When web developers talk about scale, we're typically talking about supporting a greater number of users and requests. To achieve this, we want more threads, processes or hardware. Ideally, this type of horizontal scaling should allow you to grow linearly. If a single server can handle 5K requests per second, then two servers should be able to handle 10K requests per second. In other words, scale has become synonymous with the idea that we need more.
While more is good, less is even better. Consider a request that takes 100ms to process. In a single threaded application, we can handle 10 requests per second. One way to support 40 requests per second, is to use more threads. Specifically, we'd need 3 more threads.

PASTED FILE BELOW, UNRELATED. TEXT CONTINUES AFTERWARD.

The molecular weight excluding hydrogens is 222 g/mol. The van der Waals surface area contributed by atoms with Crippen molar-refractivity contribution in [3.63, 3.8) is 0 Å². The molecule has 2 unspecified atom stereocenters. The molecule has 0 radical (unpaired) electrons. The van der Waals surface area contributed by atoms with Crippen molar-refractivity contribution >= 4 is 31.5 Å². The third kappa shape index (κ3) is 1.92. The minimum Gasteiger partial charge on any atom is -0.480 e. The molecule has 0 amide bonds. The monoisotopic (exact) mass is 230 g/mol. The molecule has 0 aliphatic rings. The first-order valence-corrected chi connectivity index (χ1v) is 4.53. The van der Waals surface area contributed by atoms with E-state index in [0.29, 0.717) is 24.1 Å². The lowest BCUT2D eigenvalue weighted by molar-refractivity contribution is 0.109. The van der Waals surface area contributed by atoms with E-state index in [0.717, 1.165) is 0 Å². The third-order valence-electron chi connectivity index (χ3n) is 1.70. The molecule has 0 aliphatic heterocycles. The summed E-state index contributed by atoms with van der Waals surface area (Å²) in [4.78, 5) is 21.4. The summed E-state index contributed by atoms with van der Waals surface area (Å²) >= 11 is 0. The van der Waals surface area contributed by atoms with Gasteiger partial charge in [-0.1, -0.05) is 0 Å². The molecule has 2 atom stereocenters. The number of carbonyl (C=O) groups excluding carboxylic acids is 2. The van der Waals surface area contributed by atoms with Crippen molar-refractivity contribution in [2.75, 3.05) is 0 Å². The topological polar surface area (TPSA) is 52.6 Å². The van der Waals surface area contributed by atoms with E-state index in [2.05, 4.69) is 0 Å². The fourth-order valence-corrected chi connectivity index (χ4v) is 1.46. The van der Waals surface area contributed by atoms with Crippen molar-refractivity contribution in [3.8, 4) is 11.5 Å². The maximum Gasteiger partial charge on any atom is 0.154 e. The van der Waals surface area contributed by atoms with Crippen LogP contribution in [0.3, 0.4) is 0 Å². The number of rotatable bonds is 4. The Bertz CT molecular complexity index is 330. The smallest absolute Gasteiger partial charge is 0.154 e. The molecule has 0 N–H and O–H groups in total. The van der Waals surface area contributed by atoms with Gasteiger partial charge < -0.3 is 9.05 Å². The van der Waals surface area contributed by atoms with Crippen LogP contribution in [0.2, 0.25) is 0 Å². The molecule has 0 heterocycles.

As an alternative to adding more threads, we could also make our request take less time. To achieve the same 40 requests per second using our original thread, we'd need to cut the response time to 25ms.
With the multithreaded approach, the minimum, average and maximum time to serve a request is 100ms. With the singlethreaded approach, the minimum time is 25ms, the average time is 62.5ms and the maximum time is 100ms.
There's obviously a limit to how far you can take this. Eventually, you'll have no choice but to throw hardware at the problem. But raw speed should be the first thing you consider, and it should be something you strive to maintain, if not improve, as you move forward. Run tasks in the background, denormalize your data, master your cache, fix your broken serialization, fill every bit of RAM and leverage modern processors.
Once live, system performance is the hardest feature you'll ever be asked to add.